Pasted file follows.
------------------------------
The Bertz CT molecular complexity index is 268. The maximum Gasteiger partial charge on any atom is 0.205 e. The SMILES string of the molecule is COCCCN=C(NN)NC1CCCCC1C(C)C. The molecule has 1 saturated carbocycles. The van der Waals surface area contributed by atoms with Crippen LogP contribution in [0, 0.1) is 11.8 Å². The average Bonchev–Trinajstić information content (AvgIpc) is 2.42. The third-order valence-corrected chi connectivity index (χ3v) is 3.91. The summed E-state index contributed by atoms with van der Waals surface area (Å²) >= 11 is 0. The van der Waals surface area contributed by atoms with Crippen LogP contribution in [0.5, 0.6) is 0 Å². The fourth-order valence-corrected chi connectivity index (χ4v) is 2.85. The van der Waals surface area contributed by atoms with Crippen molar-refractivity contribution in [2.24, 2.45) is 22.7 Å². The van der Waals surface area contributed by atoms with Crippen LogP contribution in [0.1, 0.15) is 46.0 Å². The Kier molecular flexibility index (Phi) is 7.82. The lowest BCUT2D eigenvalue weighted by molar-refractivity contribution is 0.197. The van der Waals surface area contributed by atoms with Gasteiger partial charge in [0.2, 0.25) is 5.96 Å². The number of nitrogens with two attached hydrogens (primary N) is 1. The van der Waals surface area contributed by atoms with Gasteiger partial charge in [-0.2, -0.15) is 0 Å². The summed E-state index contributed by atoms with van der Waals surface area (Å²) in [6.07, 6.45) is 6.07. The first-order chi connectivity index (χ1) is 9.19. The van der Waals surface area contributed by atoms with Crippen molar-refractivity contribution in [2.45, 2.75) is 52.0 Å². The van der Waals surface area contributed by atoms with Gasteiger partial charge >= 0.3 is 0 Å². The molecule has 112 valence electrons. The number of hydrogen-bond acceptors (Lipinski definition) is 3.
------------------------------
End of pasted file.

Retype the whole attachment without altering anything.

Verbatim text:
The Bertz CT molecular complexity index is 268. The maximum Gasteiger partial charge on any atom is 0.205 e. The SMILES string of the molecule is COCCCN=C(NN)NC1CCCCC1C(C)C. The molecule has 1 saturated carbocycles. The van der Waals surface area contributed by atoms with Crippen LogP contribution in [0, 0.1) is 11.8 Å². The average Bonchev–Trinajstić information content (AvgIpc) is 2.42. The third-order valence-corrected chi connectivity index (χ3v) is 3.91. The summed E-state index contributed by atoms with van der Waals surface area (Å²) >= 11 is 0. The van der Waals surface area contributed by atoms with Crippen LogP contribution in [0.5, 0.6) is 0 Å². The fourth-order valence-corrected chi connectivity index (χ4v) is 2.85. The van der Waals surface area contributed by atoms with Crippen molar-refractivity contribution in [2.24, 2.45) is 22.7 Å². The van der Waals surface area contributed by atoms with Crippen LogP contribution in [0.1, 0.15) is 46.0 Å². The Kier molecular flexibility index (Phi) is 7.82. The lowest BCUT2D eigenvalue weighted by molar-refractivity contribution is 0.197. The van der Waals surface area contributed by atoms with Gasteiger partial charge in [0.2, 0.25) is 5.96 Å². The number of nitrogens with two attached hydrogens (primary N) is 1. The van der Waals surface area contributed by atoms with Gasteiger partial charge in [-0.2, -0.15) is 0 Å². The summed E-state index contributed by atoms with van der Waals surface area (Å²) in [6.07, 6.45) is 6.07. The first-order chi connectivity index (χ1) is 9.19. The van der Waals surface area contributed by atoms with Crippen molar-refractivity contribution in [2.45, 2.75) is 52.0 Å². The van der Waals surface area contributed by atoms with Gasteiger partial charge >= 0.3 is 0 Å². The molecule has 112 valence electrons. The number of hydrogen-bond acceptors (Lipinski definition) is 3.